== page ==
2012 SURVEY REPORTS LAKE MEAD NATIONAL RECREATION AREA VISITORS SATISFIED
National Park Service
"It's exciting that, for the fifth year in a row, our visitors are overwhelmingly satisfied with their national park experience at Lake Mead National Recreation Area," said Superintendent Bill Dickinson. "Our park staff and concession employees put forth so much effort to ensure our guests have a great time while they experience America in the beautiful lakes, canyons and mountains of the southwest."
The survey is designed to measure visitor satisfaction and visitor understanding and appreciation. In addition to rating services like exhibits, trails and employees, visitors were encouraged to leave comments.
Many said Lake Mead NRA is a fun, clean, family-friendly park with helpful employees. One visitor commented: "I really enjoy coming here.I would rather be here than anywhere else!"
Others had comments about restrooms and conduct of other visitors, and some suggested planting more trees. All responses were presented to the management team, so future improvements could be made, where possible.
The survey, which was distributed to a random sample of 400 visitors in the park from June 1-30, is conducted annually by the National Park Service in cooperation with the University of Idaho Park Studies Unit. The response rate was 76 percent with 303 visitors responding. There is a margin of error of plus or minus 6 percent with 95 percent confidence.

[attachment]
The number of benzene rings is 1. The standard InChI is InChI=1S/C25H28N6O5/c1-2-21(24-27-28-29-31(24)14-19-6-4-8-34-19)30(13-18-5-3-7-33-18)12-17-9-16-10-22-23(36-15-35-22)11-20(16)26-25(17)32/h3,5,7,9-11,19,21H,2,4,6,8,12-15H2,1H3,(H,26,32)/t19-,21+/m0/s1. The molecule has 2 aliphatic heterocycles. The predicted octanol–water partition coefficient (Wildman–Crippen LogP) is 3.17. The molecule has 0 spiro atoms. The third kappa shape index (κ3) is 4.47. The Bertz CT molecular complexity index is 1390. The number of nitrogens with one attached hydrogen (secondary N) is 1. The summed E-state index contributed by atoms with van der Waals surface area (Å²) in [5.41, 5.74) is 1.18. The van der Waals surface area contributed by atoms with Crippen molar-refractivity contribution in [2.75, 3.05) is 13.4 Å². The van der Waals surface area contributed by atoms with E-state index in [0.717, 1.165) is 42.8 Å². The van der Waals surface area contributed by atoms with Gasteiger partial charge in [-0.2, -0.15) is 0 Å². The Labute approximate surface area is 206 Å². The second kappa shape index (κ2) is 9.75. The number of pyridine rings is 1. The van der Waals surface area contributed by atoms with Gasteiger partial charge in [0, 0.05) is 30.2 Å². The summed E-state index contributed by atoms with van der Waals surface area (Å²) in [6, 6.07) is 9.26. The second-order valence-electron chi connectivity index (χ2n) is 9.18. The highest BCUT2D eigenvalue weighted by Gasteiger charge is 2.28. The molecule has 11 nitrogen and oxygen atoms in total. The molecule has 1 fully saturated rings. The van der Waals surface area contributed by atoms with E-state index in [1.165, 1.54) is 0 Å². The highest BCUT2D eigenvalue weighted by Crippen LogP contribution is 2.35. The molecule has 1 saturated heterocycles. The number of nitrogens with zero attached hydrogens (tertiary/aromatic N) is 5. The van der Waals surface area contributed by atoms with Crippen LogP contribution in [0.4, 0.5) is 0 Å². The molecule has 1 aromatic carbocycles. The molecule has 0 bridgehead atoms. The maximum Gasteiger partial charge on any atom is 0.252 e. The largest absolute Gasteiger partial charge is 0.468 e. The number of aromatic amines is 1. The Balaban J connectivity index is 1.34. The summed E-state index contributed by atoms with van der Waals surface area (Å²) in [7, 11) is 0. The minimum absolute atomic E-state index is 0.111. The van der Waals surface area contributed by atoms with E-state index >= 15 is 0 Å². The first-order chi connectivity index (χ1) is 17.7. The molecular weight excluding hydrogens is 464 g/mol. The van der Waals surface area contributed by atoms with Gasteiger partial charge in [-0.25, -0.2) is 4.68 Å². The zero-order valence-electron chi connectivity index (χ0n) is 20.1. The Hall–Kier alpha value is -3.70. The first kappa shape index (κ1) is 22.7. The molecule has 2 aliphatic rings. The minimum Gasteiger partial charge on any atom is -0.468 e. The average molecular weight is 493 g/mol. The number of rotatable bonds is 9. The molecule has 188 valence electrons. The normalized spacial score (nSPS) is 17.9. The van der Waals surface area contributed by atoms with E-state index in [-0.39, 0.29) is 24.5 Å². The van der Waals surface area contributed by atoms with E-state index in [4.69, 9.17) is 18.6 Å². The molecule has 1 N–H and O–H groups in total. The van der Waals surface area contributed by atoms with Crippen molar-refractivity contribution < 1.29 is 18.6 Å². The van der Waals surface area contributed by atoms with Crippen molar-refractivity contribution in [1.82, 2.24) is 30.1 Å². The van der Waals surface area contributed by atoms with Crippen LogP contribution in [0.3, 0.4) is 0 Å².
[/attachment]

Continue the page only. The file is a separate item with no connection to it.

To view the results, visit https://psu.uidaho.edu/files/vsc/reports/vsc.LAME612.pdf.
Lake Mead National Recreation Area is America's fifth most visited national park with more than 7 million visits a year. In the summer months of June, July and August, 2.2 million people visited Lake Mead in 2012. From January through August, the park has seen 4.6 million visitors.
The park offers a variety of outdoor recreation from camping, hiking, cycling to boating and fishing. The park is rich in natural and cultural history. More than 10,000 years of human history and 1.8 billion years of geological history are represented; 25 threatened and endangered species and sensitive Native American cultural sites are protected within the recreation area.
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